"Do you live in an igloo?" is a common question asked of Canadians by people who assume it's cold year round. It was 40oC today, and it is expected to be even hotter than that for quite a while. We are bracing for a very unpleasant and dangerous week, possibly more. Ice melts at 0oC, so an igloo would vanish rapidly right now... but wouldn't a room made of ice be glorious while it lasted? Instead, I'm doing what I can to keep my garden from dying!
We didn't have a spring this year - after Christmas it got dry and warm (except for two freezing storms geoengineered to damage the power grid in Texas). We've had no rain, just increasingly warm temperatures, from -10, to 0, to 10, then 20, then 30, and now 40. And summer has only just begun, with 3 full months of intense heat ahead! I'll do what I can to keep my plants alive, and update my progress here on the blockchain. Please enjoy the photographs.
Pumpkin. I've got 5 plants, split into 2 locations in the yard. They're not very big, but already throwing out flowers.
Update: Getting bigger, with more flowers... baby pumpkins might be just around the corner.
At least the potatoes are doing well! I spent about $10 on "seed potatoes", cut them each in half, and tossed them into an old patch of dirt that has never been grown in. Looks like there's something in there they like!
I've got 3 varieties going, and each has slightly different flowers.
I think I've got Yukon, Russet, and something red.
Last week, in slightly gentler sunlight.
Update: Today, under harsh and intense midday rays. Somehow, they're still growing! I hope there's something happening under the soil, too, not just big green tops I'll have to get rid of. I'm hoping for a good crop of spuds in a couple months!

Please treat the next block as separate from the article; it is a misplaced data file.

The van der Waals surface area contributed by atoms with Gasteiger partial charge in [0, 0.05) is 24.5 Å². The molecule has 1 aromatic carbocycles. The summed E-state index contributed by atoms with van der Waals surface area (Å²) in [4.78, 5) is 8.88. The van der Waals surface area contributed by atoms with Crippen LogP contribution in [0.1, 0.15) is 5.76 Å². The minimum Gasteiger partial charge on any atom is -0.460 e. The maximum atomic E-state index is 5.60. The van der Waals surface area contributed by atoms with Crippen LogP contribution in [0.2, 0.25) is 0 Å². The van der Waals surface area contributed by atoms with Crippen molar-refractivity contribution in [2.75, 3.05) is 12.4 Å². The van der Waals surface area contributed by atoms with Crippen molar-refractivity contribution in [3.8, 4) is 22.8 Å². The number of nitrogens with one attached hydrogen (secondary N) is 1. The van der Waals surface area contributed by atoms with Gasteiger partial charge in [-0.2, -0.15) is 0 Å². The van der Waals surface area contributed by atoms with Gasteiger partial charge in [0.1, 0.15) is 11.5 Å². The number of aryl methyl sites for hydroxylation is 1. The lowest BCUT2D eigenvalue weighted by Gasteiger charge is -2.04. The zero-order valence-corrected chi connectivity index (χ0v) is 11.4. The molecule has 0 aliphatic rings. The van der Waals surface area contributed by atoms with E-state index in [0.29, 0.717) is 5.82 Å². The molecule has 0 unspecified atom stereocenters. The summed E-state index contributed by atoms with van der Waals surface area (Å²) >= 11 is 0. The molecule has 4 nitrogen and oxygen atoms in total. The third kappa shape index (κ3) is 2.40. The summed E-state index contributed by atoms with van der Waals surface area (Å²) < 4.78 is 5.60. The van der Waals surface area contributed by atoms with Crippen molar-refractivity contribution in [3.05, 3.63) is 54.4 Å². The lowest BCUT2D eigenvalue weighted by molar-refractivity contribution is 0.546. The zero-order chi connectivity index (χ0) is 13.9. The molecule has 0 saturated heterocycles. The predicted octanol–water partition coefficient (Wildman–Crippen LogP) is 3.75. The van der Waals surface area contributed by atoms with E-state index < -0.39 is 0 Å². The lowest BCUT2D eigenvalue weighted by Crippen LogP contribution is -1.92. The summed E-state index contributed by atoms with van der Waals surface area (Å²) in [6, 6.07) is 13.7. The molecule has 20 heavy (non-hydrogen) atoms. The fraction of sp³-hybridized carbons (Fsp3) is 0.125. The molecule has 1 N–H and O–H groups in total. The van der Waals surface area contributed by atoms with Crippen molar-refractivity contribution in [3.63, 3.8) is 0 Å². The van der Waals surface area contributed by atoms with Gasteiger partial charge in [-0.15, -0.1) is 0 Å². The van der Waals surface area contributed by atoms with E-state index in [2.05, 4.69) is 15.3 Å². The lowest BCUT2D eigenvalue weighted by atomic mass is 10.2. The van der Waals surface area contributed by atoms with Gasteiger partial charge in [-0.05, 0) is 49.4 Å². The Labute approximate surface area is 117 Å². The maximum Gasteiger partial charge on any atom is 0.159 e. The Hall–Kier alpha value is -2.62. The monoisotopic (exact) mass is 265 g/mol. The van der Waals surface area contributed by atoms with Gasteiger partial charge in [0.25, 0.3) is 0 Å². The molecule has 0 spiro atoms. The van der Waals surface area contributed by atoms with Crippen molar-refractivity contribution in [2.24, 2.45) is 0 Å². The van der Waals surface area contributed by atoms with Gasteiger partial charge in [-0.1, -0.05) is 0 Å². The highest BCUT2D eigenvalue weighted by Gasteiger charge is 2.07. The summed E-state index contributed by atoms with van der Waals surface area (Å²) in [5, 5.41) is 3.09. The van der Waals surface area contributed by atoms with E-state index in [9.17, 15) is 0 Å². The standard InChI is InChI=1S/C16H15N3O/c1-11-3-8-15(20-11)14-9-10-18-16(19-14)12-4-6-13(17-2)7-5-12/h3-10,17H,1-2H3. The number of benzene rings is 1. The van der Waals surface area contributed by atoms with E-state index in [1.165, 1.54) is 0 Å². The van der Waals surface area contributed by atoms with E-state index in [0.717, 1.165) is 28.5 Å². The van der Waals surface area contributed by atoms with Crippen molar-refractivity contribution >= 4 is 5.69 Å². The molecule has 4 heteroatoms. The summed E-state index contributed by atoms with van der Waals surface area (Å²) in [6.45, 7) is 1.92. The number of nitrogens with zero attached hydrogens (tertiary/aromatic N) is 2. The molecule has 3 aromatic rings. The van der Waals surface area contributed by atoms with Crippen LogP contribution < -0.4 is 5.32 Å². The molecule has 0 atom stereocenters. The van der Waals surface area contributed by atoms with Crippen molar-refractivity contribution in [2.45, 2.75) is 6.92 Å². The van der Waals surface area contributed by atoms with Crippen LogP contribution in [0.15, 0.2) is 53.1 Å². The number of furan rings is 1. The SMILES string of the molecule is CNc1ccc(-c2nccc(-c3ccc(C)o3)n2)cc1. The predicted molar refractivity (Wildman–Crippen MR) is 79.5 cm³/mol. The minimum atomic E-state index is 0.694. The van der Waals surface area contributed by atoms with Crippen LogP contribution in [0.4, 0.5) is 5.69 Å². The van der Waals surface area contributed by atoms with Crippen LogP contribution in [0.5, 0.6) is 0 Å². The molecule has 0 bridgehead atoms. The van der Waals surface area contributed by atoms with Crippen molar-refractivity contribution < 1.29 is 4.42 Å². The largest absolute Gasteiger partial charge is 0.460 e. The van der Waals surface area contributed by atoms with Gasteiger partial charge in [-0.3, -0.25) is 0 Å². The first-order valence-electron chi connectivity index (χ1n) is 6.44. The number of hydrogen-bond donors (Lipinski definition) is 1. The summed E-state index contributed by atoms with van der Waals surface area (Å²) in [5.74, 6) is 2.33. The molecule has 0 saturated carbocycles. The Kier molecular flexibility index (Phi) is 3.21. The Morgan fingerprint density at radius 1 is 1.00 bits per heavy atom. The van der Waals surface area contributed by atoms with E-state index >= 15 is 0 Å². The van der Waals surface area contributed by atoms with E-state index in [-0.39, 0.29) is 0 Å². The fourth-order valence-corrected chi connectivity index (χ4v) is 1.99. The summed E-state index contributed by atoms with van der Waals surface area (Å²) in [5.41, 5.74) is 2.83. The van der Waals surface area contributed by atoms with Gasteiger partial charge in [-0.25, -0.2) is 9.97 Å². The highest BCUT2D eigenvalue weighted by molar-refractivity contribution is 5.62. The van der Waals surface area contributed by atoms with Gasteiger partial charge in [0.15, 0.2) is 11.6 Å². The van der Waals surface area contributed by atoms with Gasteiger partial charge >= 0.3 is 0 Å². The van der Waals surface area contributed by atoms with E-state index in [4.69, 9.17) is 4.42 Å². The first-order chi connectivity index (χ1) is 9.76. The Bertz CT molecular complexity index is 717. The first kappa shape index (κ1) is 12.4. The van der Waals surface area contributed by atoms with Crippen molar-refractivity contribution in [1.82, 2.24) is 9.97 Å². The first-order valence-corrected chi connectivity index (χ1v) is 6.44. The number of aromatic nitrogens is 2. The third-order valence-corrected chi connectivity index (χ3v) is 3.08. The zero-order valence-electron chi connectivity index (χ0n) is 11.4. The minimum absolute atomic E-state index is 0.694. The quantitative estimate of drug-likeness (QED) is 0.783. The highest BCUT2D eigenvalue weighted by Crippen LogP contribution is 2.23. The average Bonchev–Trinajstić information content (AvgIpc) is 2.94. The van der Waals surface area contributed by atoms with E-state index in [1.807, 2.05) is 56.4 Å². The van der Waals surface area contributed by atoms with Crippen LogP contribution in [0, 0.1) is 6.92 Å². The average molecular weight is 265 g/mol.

Beans are another crop I'm having luck with this year. They can't handle the heat over 40 degrees, but up until that point they seem to grow and thrive. I'll keep them watered and hope for the best during the coming peak. They're beginning to flower now, so hopefully the flowers take and the beans start to flow. Yum!
I'm known for my garlic. Like all my plants, my garlic is heirloom (I propagate my crops myself through seed collection and breeding). In the case of garlic, I set aside a portion of my harvest each July, to be planted again in October (the bulbs go dormant over the winter months and emerge early in spring).
Normally, garlic never needs watering. The water normally falling as rain in spring is plenty to keep it happy. This year, we had NO rain. None, not a drop since Christmas! So I've had to water the garden daily for months, including the garlic, something I've never had to do. And despite all that, it's still not very big this year.
Turns out, spring is important! We need those cool and damp months for rooting and vegetative growth. Without it, we end up with small plants that don't have good root systems, and can't survive the summer heat.
Case in point: my tomatoes! I'm an accomplished tomato gardener, but this year has been a true challenge. Despite starting (indoors) in February, I've yet to really get anything going!